Just in case you’re still looking for ways to mark National Epilepsy week, a recent edition of Case Notes had a special on epilepsy, outlining the science and impact of this curious condition.
In one particularly interesting section, they discuss research on using neuroimaging to replace the Wada test – the procedure where the barbiturate drug sodium amobarbital is injected into the carotid artery to temporarily disable one hemisphere of the brain.
This is used in people about to undergo neurosurgery to remove a brain area that may be causing uncontrollable and dangerous epileptic seizures.
It is particularly important to know which hemisphere of the brain is most involved in language, so the surgeons know where to tread carefully to make sure the patient’s language ability isn’t damaged.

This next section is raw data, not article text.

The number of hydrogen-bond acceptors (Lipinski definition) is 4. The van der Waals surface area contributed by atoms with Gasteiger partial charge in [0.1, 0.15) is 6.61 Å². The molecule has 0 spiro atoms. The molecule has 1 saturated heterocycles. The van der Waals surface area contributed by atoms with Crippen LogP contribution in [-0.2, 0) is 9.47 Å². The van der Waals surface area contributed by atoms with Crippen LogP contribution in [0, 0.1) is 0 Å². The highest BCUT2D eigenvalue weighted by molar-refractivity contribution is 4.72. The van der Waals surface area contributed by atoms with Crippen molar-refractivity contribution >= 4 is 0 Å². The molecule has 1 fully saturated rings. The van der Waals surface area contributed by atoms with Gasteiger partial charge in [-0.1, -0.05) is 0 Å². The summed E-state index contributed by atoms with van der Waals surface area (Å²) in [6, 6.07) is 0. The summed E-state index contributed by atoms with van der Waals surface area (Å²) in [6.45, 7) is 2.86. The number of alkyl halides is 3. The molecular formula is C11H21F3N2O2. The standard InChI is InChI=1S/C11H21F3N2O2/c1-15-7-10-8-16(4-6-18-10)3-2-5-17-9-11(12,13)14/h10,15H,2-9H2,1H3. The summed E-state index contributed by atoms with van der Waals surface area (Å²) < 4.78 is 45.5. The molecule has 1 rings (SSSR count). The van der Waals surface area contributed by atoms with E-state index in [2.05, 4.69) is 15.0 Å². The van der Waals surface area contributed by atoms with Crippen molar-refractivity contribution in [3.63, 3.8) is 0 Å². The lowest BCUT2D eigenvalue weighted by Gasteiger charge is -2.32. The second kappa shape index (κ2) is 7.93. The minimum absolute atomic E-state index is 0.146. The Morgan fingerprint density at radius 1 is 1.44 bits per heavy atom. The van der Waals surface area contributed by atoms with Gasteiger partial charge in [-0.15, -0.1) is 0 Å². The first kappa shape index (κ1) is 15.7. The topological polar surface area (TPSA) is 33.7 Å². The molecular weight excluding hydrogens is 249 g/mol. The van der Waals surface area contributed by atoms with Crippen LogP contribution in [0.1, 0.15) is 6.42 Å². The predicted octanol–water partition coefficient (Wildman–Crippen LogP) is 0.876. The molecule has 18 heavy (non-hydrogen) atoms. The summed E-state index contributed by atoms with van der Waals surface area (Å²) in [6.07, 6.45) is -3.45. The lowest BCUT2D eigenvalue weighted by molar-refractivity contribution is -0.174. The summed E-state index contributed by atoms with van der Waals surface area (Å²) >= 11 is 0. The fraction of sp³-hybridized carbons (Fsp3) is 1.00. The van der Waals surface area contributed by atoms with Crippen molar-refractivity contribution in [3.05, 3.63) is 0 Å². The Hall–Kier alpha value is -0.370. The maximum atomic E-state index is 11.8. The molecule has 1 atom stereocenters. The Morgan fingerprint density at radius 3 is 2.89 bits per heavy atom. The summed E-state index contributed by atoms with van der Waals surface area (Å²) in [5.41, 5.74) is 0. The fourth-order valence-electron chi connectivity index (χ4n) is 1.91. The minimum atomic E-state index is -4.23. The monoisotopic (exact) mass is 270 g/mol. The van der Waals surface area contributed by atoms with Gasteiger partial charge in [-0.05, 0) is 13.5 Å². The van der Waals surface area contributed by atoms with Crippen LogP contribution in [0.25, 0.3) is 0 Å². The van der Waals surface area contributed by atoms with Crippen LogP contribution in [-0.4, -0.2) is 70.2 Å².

Obviously, injecting strong sedative drugs directly into major brain arteries has its risks; both to the patient (there is a small risk of stroke), and the clinicians – such as the occasional patient going bezerk on the drugs.
This has led researchers to try and replace the Wada test with something less invasive and somewhat safer, namely scanning the brain with fMRI (e.g. see this pdf).
The technology is still being developed, however, as the results of the Wada test and an fMRI scan don’t always match, although new developments are improving the accuracy of these brain scan techniques as time goes on.
Link to webpage on Case Notes special on epilepsy.
realaudio of programme.
Link to information on the Wada test from epilepsy.com